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Vascular graft infections


Hasse, Barbara; Husmann, Lars; Zinkernagel, Annelies; Weber, Rainer; Lachat, Mario; Mayer, Dieter (2013). Vascular graft infections. Swiss Medical Weekly, 143:w13754.

Abstract

Vascular procedures are rarely complicated by infection, but if prosthetic vascular graft infection (PVGI) occurs, morbidity and mortality are high. Several patient-related, surgery-related and postoperative risk factors are reported, but they are not well validated. PVGI is due to bacterial colonisation of the wound and the underlying prosthetic graft, generally as a result of direct contamination during the operative procedure, mainly from the patient's skin or adjacent bowel. There is no consensus on diagnostic criteria or on the best management of PVGI. On the basis of reported clinical studies and our own experience, we advocate a surgical approach combining repeated radical local debridement, with graft preservation whenever possible or partial excision of the infected graft, depending on its condition, plus simultaneous negative-pressure wound therapy (NPWT). In addition, antimicrobial therapy is recommended, but there is no consensus on which classes of agent are adequate for the treatment of PVGI and whether certain infections may be treated by means of NPWT alone. Since staphylococci and Gram-negative rods are likely to be isolated, empirical treatment might include a penicillinase-resistant beta-lactam or a glycopeptide, plus an aminoglycoside, the latter for Gram-negative coverage and synergistic treatment of Gram-positive cocci. Additionally, empirical treatment might include rifampicin since it penetrates well into biofilms.

Abstract

Vascular procedures are rarely complicated by infection, but if prosthetic vascular graft infection (PVGI) occurs, morbidity and mortality are high. Several patient-related, surgery-related and postoperative risk factors are reported, but they are not well validated. PVGI is due to bacterial colonisation of the wound and the underlying prosthetic graft, generally as a result of direct contamination during the operative procedure, mainly from the patient's skin or adjacent bowel. There is no consensus on diagnostic criteria or on the best management of PVGI. On the basis of reported clinical studies and our own experience, we advocate a surgical approach combining repeated radical local debridement, with graft preservation whenever possible or partial excision of the infected graft, depending on its condition, plus simultaneous negative-pressure wound therapy (NPWT). In addition, antimicrobial therapy is recommended, but there is no consensus on which classes of agent are adequate for the treatment of PVGI and whether certain infections may be treated by means of NPWT alone. Since staphylococci and Gram-negative rods are likely to be isolated, empirical treatment might include a penicillinase-resistant beta-lactam or a glycopeptide, plus an aminoglycoside, the latter for Gram-negative coverage and synergistic treatment of Gram-positive cocci. Additionally, empirical treatment might include rifampicin since it penetrates well into biofilms.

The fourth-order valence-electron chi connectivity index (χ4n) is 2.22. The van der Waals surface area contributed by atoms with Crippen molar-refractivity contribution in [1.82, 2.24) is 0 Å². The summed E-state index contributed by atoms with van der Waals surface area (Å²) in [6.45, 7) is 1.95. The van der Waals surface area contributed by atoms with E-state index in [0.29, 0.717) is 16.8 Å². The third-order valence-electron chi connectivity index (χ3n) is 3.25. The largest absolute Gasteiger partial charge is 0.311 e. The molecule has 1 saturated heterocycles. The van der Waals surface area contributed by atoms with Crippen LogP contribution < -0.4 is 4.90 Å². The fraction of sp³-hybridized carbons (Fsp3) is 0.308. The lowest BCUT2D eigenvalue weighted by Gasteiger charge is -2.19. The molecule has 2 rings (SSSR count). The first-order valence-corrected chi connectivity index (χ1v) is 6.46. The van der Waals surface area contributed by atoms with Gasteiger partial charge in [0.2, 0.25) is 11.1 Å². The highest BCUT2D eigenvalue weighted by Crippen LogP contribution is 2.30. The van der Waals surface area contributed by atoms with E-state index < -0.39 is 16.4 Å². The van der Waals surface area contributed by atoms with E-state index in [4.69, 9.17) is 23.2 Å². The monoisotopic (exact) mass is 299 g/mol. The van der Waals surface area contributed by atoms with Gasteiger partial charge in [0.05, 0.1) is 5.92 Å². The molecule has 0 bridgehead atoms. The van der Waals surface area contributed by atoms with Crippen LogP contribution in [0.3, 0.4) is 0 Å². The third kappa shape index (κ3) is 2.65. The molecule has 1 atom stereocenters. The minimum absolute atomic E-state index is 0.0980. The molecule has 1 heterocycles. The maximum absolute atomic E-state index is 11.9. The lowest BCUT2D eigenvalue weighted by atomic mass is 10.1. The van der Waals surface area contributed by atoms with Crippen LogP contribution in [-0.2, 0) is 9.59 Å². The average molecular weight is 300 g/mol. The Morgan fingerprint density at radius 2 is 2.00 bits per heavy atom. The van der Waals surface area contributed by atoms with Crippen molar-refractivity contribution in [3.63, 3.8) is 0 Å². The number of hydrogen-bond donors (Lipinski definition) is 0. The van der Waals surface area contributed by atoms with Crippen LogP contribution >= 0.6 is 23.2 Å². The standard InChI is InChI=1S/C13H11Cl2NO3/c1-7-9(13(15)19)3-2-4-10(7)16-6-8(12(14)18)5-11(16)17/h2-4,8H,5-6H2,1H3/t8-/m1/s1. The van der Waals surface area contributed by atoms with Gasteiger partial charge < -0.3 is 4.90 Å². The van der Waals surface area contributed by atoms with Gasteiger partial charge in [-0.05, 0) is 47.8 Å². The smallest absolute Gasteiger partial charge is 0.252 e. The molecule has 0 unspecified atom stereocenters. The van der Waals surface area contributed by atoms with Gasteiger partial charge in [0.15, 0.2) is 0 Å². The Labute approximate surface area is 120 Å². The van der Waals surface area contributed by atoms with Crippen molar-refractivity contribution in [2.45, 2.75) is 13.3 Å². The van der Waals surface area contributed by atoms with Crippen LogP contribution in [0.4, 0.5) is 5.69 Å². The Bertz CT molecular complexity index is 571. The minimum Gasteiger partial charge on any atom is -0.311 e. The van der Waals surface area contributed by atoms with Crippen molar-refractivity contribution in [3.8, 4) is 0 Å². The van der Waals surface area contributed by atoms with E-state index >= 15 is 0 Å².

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Additional indexing

Item Type:Journal Article, refereed, further contribution
Communities & Collections:04 Faculty of Medicine > University Hospital Zurich > Clinic for Cardiovascular Surgery
04 Faculty of Medicine > University Hospital Zurich > Clinic for Nuclear Medicine
04 Faculty of Medicine > University Hospital Zurich > Clinic for Infectious Diseases
Dewey Decimal Classification:610 Medicine & health
Language:English
Date:2013
Deposited On:15 Oct 2013 11:58
Last Modified:05 Apr 2016 17:01
Publisher:EMH Swiss Medical Publishers
ISSN:0036-7672
Free access at:Publisher DOI. An embargo period may apply.
Publisher DOI:https://doi.org/10.4414/smw.2013.13754
PubMed ID:23348860

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